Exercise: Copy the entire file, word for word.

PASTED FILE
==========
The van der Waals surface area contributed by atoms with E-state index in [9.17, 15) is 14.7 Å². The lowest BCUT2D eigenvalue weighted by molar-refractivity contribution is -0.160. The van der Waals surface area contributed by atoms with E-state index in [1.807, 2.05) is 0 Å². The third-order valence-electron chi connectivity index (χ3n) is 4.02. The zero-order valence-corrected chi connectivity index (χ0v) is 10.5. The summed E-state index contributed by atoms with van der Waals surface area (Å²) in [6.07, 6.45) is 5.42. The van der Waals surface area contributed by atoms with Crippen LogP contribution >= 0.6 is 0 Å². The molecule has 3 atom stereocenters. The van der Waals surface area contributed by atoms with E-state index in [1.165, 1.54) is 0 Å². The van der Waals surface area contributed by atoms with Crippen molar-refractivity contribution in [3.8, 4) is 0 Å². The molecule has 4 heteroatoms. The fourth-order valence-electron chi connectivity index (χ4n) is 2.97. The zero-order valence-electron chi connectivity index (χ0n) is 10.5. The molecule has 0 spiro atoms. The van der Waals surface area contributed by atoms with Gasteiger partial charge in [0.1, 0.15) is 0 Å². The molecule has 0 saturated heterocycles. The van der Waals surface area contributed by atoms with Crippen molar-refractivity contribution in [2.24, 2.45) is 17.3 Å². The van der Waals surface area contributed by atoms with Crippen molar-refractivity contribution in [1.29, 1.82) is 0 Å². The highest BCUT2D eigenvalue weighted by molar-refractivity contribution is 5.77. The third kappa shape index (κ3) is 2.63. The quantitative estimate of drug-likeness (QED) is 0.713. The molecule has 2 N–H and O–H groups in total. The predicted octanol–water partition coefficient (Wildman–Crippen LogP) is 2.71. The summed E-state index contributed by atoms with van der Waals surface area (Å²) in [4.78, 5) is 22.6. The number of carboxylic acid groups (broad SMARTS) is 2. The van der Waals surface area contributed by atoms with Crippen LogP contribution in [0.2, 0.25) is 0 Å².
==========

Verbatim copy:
The van der Waals surface area contributed by atoms with E-state index in [9.17, 15) is 14.7 Å². The lowest BCUT2D eigenvalue weighted by molar-refractivity contribution is -0.160. The van der Waals surface area contributed by atoms with E-state index in [1.807, 2.05) is 0 Å². The third-order valence-electron chi connectivity index (χ3n) is 4.02. The zero-order valence-corrected chi connectivity index (χ0v) is 10.5. The summed E-state index contributed by atoms with van der Waals surface area (Å²) in [6.07, 6.45) is 5.42. The van der Waals surface area contributed by atoms with Crippen LogP contribution >= 0.6 is 0 Å². The molecule has 3 atom stereocenters. The van der Waals surface area contributed by atoms with E-state index in [1.165, 1.54) is 0 Å². The van der Waals surface area contributed by atoms with Crippen molar-refractivity contribution in [3.8, 4) is 0 Å². The molecule has 4 heteroatoms. The fourth-order valence-electron chi connectivity index (χ4n) is 2.97. The zero-order valence-electron chi connectivity index (χ0n) is 10.5. The molecule has 0 spiro atoms. The van der Waals surface area contributed by atoms with Gasteiger partial charge in [0.1, 0.15) is 0 Å². The molecule has 0 saturated heterocycles. The van der Waals surface area contributed by atoms with Crippen molar-refractivity contribution in [2.24, 2.45) is 17.3 Å². The van der Waals surface area contributed by atoms with Crippen molar-refractivity contribution in [1.29, 1.82) is 0 Å². The highest BCUT2D eigenvalue weighted by molar-refractivity contribution is 5.77. The third kappa shape index (κ3) is 2.63. The quantitative estimate of drug-likeness (QED) is 0.713. The molecule has 2 N–H and O–H groups in total. The predicted octanol–water partition coefficient (Wildman–Crippen LogP) is 2.71. The summed E-state index contributed by atoms with van der Waals surface area (Å²) in [4.78, 5) is 22.6. The number of carboxylic acid groups (broad SMARTS) is 2. The van der Waals surface area contributed by atoms with Crippen LogP contribution in [0.2, 0.25) is 0 Å².